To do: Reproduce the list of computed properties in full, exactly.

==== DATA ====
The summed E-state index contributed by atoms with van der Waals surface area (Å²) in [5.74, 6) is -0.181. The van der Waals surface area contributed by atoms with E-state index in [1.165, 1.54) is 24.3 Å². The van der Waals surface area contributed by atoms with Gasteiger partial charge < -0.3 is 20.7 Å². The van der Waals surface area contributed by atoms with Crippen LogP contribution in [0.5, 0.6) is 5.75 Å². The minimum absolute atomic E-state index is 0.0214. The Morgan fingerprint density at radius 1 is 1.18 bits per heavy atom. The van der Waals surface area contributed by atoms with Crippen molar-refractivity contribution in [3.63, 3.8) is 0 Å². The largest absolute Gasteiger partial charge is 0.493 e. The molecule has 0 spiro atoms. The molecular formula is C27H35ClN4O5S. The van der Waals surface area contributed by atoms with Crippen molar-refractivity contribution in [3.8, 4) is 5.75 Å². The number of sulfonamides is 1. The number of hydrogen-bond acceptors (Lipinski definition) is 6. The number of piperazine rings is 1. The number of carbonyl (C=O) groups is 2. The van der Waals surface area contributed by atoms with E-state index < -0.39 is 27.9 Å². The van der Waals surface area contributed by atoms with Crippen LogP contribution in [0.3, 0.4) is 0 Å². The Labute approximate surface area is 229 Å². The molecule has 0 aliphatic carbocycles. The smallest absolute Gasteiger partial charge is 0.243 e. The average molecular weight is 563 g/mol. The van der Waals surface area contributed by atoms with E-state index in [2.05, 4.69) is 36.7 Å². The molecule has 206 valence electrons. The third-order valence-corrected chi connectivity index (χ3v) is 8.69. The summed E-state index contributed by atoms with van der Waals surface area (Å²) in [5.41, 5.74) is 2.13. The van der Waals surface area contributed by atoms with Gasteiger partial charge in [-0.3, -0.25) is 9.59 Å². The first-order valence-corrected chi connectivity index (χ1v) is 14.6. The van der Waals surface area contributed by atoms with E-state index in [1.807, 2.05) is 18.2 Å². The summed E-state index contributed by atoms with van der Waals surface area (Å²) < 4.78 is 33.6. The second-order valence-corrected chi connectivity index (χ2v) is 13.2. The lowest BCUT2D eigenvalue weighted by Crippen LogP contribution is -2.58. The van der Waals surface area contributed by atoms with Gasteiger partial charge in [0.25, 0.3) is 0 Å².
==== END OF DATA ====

The summed E-state index contributed by atoms with van der Waals surface area (Å²) in [5.74, 6) is -0.181. The van der Waals surface area contributed by atoms with E-state index in [1.165, 1.54) is 24.3 Å². The van der Waals surface area contributed by atoms with Gasteiger partial charge < -0.3 is 20.7 Å². The van der Waals surface area contributed by atoms with Crippen LogP contribution in [0.5, 0.6) is 5.75 Å². The minimum absolute atomic E-state index is 0.0214. The Morgan fingerprint density at radius 1 is 1.18 bits per heavy atom. The van der Waals surface area contributed by atoms with Crippen molar-refractivity contribution in [3.63, 3.8) is 0 Å². The largest absolute Gasteiger partial charge is 0.493 e. The molecule has 0 spiro atoms. The molecular formula is C27H35ClN4O5S. The van der Waals surface area contributed by atoms with Crippen molar-refractivity contribution in [3.8, 4) is 5.75 Å². The number of sulfonamides is 1. The number of hydrogen-bond acceptors (Lipinski definition) is 6. The number of piperazine rings is 1. The number of carbonyl (C=O) groups is 2. The van der Waals surface area contributed by atoms with E-state index < -0.39 is 27.9 Å². The van der Waals surface area contributed by atoms with Crippen LogP contribution in [0.3, 0.4) is 0 Å². The Labute approximate surface area is 229 Å². The molecule has 0 aliphatic carbocycles. The smallest absolute Gasteiger partial charge is 0.243 e. The average molecular weight is 563 g/mol. The van der Waals surface area contributed by atoms with E-state index in [2.05, 4.69) is 36.7 Å². The molecule has 206 valence electrons. The third-order valence-corrected chi connectivity index (χ3v) is 8.69. The summed E-state index contributed by atoms with van der Waals surface area (Å²) in [5.41, 5.74) is 2.13. The van der Waals surface area contributed by atoms with Gasteiger partial charge in [-0.3, -0.25) is 9.59 Å². The first-order valence-corrected chi connectivity index (χ1v) is 14.6. The van der Waals surface area contributed by atoms with E-state index in [1.807, 2.05) is 18.2 Å². The summed E-state index contributed by atoms with van der Waals surface area (Å²) < 4.78 is 33.6. The second-order valence-corrected chi connectivity index (χ2v) is 13.2. The lowest BCUT2D eigenvalue weighted by Crippen LogP contribution is -2.58. The van der Waals surface area contributed by atoms with Gasteiger partial charge in [0.25, 0.3) is 0 Å².